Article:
Somayeh Mehri, 29, and her three-year-old daughter Ra’na live in a small town in Iran. Somayeh’s husband, Amir Afghanipour, a thief and drug addict, poured a bucket of acid on his wife and child while they slept.

Juan Jose Padilla, a 38-year-old Spanish matador lost sight in one eye and has partial facial paralysis after a terrifying goring. Five months after his injury, he returned to the bullring.

After living with his father for ten years and staying in a youth shelter, Martin, 18, returned home two years ago to live with his mother. He arrived with some clothes in a bag and no work or degree.

Actor Daniel Kaluuya

Ai Weiwei

Zuzia, sensitive to sunlight due to her albinism, attends a special school for partially sighted children and dreams of meeting someone like herself.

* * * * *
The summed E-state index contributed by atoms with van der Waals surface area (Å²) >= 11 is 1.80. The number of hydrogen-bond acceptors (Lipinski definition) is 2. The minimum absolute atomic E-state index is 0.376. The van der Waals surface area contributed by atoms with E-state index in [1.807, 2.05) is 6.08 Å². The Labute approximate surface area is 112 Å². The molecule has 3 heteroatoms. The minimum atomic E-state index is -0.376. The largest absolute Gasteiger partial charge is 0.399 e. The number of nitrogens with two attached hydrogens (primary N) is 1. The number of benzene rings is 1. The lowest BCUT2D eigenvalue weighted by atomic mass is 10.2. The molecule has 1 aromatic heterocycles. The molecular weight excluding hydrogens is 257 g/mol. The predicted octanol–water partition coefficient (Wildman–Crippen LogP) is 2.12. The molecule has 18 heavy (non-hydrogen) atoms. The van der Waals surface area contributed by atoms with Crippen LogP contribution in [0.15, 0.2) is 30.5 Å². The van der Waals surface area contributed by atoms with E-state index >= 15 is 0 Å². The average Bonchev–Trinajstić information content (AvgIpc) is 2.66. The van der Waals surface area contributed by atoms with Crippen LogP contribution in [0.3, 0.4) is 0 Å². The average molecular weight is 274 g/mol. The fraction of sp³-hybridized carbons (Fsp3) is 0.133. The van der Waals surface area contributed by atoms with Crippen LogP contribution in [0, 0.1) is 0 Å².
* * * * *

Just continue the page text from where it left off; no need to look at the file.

Guinea is one of the least developed countries in the world. More than 60 percent of the population lives on less than one dollar per day. Health care is substandard and unaffordable for most people.

In different Shiite areas, mourning for Moharam takes various forms.

Across China, nearly 50 million children do not live with their parents.

The endangered Southern Cassowary feeds on the fruit of the Blue Quandang tree.

One of the monkeys trained to entertain motorists along busy intersections in the Central Java City.

The eye of a Caribbean Trumpet fish (Aulostomus maculatus) refracts light into multiple colors.

New science shows that Emperor Penguins are capable of tripling their swimming speed by releasing millions of bubbles from their feathers.

Animals caged in zoos.

Whale sharks have roamed the oceans for 60 million years, yet we know little about their reproduction, social behavior, and migrations.

[notice]Make sure you also check out our article in Spanish about the 50 documentaries that will change your worldview: 50 documentales que cambiarán tu visión del mundo[/notice]

Translation of the original article in Spanish by  Victoria Shevela

This is a nonprofit explanation

Leave a Reply